The other side of the emergency room curtain

"O God," she said on her side of the curtain. O Lord, I answered, softly, on mine.

After a time, her sobs faded. They must have taken her to that little room off to the side. If you've been in that little room — and all hospitals have one — I'm sorry for you too.

We're told the little room is for privacy, but at that moment privacy doesn't concern us, for we are oblivious. The little room is where they herd us off to be contained and administered to. It is the room where the priest comes, the room where they give us the bad news.

After her voice disappeared, life in the ER returned. I could hear two staffers continue their discussion of presidential politics. A nurse laughed. Someone pushed a cart with a bad wheel.

After a time, the ER doc came in. He was quick and sure with his scalpel, and then he cleaned the thumb, slapped on antibiotic and wrapped it in gauze. When he finished, I asked:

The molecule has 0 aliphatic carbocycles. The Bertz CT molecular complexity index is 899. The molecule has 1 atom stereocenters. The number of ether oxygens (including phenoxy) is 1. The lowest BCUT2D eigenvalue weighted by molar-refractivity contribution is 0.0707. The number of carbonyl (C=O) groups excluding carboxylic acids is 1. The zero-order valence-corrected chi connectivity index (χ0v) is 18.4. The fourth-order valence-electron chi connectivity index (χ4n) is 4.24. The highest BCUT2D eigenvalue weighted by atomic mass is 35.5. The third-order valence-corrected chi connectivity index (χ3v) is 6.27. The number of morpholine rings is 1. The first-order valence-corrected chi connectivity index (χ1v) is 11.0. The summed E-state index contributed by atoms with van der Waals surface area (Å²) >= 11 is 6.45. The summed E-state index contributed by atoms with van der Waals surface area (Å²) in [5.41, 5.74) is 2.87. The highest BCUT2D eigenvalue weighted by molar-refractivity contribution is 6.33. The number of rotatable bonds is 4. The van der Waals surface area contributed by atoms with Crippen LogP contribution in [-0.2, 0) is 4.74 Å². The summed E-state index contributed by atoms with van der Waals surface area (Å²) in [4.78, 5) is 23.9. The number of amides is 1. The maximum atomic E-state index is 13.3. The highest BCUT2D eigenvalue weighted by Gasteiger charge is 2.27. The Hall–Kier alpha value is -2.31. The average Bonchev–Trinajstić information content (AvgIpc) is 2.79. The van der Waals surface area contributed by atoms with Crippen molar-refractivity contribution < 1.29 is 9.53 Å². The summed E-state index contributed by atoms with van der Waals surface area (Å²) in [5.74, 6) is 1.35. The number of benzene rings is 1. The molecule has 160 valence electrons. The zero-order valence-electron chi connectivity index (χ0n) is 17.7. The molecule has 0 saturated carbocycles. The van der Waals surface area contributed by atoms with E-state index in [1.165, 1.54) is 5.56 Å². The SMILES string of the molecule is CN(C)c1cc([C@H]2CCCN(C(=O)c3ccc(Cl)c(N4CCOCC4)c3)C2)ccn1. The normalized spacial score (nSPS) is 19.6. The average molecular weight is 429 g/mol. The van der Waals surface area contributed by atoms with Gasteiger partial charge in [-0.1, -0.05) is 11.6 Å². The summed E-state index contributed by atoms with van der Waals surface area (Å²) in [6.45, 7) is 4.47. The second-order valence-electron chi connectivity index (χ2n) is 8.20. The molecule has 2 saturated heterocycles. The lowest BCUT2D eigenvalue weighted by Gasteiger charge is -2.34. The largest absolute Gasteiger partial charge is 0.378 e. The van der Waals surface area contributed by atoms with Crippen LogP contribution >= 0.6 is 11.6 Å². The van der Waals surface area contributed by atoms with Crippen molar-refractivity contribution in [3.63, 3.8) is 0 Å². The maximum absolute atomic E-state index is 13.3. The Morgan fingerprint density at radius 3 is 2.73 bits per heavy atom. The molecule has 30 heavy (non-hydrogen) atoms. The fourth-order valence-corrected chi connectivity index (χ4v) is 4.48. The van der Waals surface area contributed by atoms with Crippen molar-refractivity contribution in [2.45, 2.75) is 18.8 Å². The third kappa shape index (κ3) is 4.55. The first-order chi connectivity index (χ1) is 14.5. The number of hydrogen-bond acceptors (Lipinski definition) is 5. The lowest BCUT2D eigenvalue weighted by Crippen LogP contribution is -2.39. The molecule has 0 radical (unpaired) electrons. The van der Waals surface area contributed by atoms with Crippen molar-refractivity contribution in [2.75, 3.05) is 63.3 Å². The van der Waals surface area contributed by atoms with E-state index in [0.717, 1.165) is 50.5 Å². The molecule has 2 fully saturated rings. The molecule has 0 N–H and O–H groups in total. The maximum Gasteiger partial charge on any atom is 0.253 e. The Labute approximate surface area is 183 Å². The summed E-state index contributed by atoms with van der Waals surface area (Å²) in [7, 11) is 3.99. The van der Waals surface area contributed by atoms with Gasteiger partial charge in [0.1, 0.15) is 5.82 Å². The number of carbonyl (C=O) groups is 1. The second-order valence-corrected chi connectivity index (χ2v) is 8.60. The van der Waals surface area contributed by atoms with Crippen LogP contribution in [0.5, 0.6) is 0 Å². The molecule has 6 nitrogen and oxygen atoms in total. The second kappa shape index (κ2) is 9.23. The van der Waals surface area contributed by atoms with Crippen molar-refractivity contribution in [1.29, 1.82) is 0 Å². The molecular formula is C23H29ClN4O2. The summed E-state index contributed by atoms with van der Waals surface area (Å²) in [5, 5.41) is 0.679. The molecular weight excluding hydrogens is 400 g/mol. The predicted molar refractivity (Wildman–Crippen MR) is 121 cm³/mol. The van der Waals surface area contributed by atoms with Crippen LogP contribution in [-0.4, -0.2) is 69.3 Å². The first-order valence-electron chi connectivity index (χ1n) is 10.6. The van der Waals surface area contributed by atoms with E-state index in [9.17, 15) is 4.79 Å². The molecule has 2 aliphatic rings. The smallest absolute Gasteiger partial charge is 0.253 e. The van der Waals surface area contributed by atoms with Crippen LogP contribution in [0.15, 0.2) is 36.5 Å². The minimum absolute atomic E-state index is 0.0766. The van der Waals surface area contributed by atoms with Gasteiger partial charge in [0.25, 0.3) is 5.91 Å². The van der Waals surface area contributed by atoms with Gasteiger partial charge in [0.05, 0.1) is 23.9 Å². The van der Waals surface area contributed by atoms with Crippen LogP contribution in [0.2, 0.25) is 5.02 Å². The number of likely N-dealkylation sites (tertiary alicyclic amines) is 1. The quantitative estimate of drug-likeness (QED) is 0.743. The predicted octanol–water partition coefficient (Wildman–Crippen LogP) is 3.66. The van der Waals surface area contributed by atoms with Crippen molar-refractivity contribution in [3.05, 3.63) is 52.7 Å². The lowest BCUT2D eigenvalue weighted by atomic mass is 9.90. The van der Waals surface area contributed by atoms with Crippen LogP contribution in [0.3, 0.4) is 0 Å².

How do you take it?

"Take what?" he said, examining the dressing.

That woman who was sobbing. Things like that.

"Another doctor handled it," he said.

But what does it do to you?

"You have to keep emotional distance," he said. "But not too much. Enough to do your job. And, yes, you do feel it."

On the way out, there was an ambulance driver in a chair, a short, heavy man, and pale, with dark circles under his eyes. I asked him too.

"Sometimes, new people come on the job. After a week or so, they just can't take it," he said. "But some get through it, and they can do the work."

But how do you deal with it?

"You don't," he said. "You just do the job. Then you go home."

I stood there for a second.

"Go home," he said.

Outside, the sun was still high in that blue sky. And the wind shook its fists in the trees.

jskass@tribune.com

Twitter @John_Kass

CHICAGO

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